Materiality, the model, and the myth of origins
Cannady, Lauren R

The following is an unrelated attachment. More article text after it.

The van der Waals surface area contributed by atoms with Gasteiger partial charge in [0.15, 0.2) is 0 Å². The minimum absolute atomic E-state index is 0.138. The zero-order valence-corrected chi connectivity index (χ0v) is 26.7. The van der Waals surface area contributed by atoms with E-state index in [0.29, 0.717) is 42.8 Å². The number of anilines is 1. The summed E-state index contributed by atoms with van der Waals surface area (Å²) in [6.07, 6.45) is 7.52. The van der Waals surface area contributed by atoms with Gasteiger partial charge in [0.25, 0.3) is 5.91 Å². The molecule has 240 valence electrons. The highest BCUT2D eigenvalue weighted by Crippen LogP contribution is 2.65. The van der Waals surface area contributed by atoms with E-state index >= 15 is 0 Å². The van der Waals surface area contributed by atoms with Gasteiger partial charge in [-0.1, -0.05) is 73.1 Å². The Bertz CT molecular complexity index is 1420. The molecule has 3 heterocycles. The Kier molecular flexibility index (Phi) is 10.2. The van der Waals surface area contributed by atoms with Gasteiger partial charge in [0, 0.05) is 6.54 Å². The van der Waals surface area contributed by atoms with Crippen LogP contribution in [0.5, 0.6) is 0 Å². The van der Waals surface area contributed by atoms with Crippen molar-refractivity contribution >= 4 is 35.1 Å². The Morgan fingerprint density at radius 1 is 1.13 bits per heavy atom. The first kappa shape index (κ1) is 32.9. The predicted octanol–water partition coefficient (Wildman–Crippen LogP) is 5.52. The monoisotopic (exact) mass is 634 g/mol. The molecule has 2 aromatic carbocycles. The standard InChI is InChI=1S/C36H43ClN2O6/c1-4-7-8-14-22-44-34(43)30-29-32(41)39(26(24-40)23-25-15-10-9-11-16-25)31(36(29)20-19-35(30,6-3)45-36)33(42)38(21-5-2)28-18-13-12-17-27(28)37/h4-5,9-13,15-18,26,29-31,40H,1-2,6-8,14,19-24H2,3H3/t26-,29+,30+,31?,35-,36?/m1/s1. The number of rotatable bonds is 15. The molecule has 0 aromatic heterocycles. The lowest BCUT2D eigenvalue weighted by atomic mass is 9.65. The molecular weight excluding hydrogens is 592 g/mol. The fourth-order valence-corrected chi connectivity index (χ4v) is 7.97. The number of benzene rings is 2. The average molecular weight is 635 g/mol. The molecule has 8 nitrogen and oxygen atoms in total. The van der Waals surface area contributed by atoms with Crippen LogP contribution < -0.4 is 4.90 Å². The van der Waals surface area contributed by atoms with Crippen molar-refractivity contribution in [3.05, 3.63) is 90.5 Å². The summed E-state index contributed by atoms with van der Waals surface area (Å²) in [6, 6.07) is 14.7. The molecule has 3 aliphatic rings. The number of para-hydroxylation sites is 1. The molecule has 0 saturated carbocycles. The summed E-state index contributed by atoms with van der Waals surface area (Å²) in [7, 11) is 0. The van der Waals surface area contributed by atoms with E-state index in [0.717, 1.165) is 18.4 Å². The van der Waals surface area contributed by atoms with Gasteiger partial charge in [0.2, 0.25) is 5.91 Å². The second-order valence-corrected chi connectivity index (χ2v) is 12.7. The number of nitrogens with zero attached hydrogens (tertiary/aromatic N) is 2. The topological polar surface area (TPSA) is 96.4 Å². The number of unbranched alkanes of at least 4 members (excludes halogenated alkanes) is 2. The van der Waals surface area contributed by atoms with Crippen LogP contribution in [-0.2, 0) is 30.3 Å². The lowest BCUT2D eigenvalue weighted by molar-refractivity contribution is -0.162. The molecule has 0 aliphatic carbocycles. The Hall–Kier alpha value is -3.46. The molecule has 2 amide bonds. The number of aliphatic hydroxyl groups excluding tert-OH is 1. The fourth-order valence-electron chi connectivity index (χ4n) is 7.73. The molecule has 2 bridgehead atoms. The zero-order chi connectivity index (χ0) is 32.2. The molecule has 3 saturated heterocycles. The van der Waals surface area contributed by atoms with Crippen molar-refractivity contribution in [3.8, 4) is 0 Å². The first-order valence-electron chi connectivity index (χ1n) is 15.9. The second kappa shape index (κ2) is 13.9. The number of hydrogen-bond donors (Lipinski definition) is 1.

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The value of terracotta as a sculptural medium has never been a monetary one; rather, its worth is found in its intrinsic malleability, allowing sculptors to work quickly in capturing an idea, likeness, or expression. While historically sculptors have chosen terracotta as a preferred medium for making models, or bozzetti, it has also long been associated with finished portrait busts. This thesis traces the rise in prominence of terracotta as a material of finished portrait sculpture in the late eighteenth century, culminating in the busts of the French academic sculptor Jean-Antoine Houdon. By examining contemporaneous trends in the fine arts as well as literature, it is possible to understand eighteenth-century terracotta portrait busts as reflections of the increased appreciation for the material qualities of terracotta and the creative and unique touch of the sculptor.